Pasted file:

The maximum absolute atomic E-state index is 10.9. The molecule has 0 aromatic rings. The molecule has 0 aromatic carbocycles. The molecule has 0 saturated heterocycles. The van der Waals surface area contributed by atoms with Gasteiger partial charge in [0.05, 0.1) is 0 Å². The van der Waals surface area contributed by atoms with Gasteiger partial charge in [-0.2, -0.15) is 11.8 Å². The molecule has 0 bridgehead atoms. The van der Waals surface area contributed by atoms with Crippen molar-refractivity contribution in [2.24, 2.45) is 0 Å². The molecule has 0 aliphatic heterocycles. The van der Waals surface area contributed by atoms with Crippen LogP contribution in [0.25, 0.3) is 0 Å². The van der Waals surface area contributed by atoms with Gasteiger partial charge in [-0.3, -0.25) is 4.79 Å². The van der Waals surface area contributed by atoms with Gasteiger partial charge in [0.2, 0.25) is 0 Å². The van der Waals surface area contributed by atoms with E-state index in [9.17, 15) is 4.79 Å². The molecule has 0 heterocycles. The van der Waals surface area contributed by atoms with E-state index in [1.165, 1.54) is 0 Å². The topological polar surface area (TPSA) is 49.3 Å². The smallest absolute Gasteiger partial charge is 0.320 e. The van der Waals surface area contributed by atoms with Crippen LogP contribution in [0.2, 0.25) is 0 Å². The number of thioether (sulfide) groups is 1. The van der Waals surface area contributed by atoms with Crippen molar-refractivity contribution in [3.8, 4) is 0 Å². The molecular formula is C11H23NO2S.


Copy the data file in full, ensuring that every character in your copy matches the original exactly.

The maximum absolute atomic E-state index is 10.9. The molecule has 0 aromatic rings. The molecule has 0 aromatic carbocycles. The molecule has 0 saturated heterocycles. The van der Waals surface area contributed by atoms with Gasteiger partial charge in [0.05, 0.1) is 0 Å². The van der Waals surface area contributed by atoms with Gasteiger partial charge in [-0.2, -0.15) is 11.8 Å². The molecule has 0 bridgehead atoms. The van der Waals surface area contributed by atoms with Crippen molar-refractivity contribution in [2.24, 2.45) is 0 Å². The molecule has 0 aliphatic heterocycles. The van der Waals surface area contributed by atoms with Crippen LogP contribution in [0.25, 0.3) is 0 Å². The van der Waals surface area contributed by atoms with Gasteiger partial charge in [-0.3, -0.25) is 4.79 Å². The van der Waals surface area contributed by atoms with Gasteiger partial charge in [0.2, 0.25) is 0 Å². The van der Waals surface area contributed by atoms with E-state index in [9.17, 15) is 4.79 Å². The molecule has 0 heterocycles. The van der Waals surface area contributed by atoms with E-state index in [1.165, 1.54) is 0 Å². The topological polar surface area (TPSA) is 49.3 Å². The smallest absolute Gasteiger partial charge is 0.320 e. The van der Waals surface area contributed by atoms with Crippen LogP contribution in [0.2, 0.25) is 0 Å². The number of thioether (sulfide) groups is 1. The van der Waals surface area contributed by atoms with Crippen molar-refractivity contribution in [3.8, 4) is 0 Å². The molecular formula is C11H23NO2S.